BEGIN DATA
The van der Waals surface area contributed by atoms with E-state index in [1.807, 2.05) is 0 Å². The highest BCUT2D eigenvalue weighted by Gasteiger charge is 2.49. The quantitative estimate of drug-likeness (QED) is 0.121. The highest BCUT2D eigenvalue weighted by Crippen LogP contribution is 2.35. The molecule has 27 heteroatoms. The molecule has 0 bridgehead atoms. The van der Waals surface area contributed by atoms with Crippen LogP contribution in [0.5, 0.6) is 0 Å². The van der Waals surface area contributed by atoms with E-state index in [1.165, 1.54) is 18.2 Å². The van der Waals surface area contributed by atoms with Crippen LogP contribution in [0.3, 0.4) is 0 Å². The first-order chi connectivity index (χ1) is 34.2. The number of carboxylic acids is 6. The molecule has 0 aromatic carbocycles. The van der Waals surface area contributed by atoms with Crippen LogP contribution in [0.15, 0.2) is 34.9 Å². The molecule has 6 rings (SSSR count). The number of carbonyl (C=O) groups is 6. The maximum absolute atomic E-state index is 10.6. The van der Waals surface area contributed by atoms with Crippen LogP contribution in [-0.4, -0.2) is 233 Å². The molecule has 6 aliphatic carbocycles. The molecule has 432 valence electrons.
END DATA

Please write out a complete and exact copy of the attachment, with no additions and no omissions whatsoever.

The van der Waals surface area contributed by atoms with E-state index in [1.807, 2.05) is 0 Å². The highest BCUT2D eigenvalue weighted by Gasteiger charge is 2.49. The quantitative estimate of drug-likeness (QED) is 0.121. The highest BCUT2D eigenvalue weighted by Crippen LogP contribution is 2.35. The molecule has 27 heteroatoms. The molecule has 0 bridgehead atoms. The van der Waals surface area contributed by atoms with Crippen LogP contribution in [0.5, 0.6) is 0 Å². The van der Waals surface area contributed by atoms with E-state index in [1.165, 1.54) is 18.2 Å². The van der Waals surface area contributed by atoms with Crippen LogP contribution in [0.3, 0.4) is 0 Å². The first-order chi connectivity index (χ1) is 34.2. The number of carboxylic acids is 6. The molecule has 0 aromatic carbocycles. The van der Waals surface area contributed by atoms with Crippen LogP contribution in [0.15, 0.2) is 34.9 Å². The molecule has 6 rings (SSSR count). The number of carbonyl (C=O) groups is 6. The maximum absolute atomic E-state index is 10.6. The van der Waals surface area contributed by atoms with Crippen LogP contribution in [-0.4, -0.2) is 233 Å². The molecule has 6 aliphatic carbocycles. The molecule has 432 valence electrons.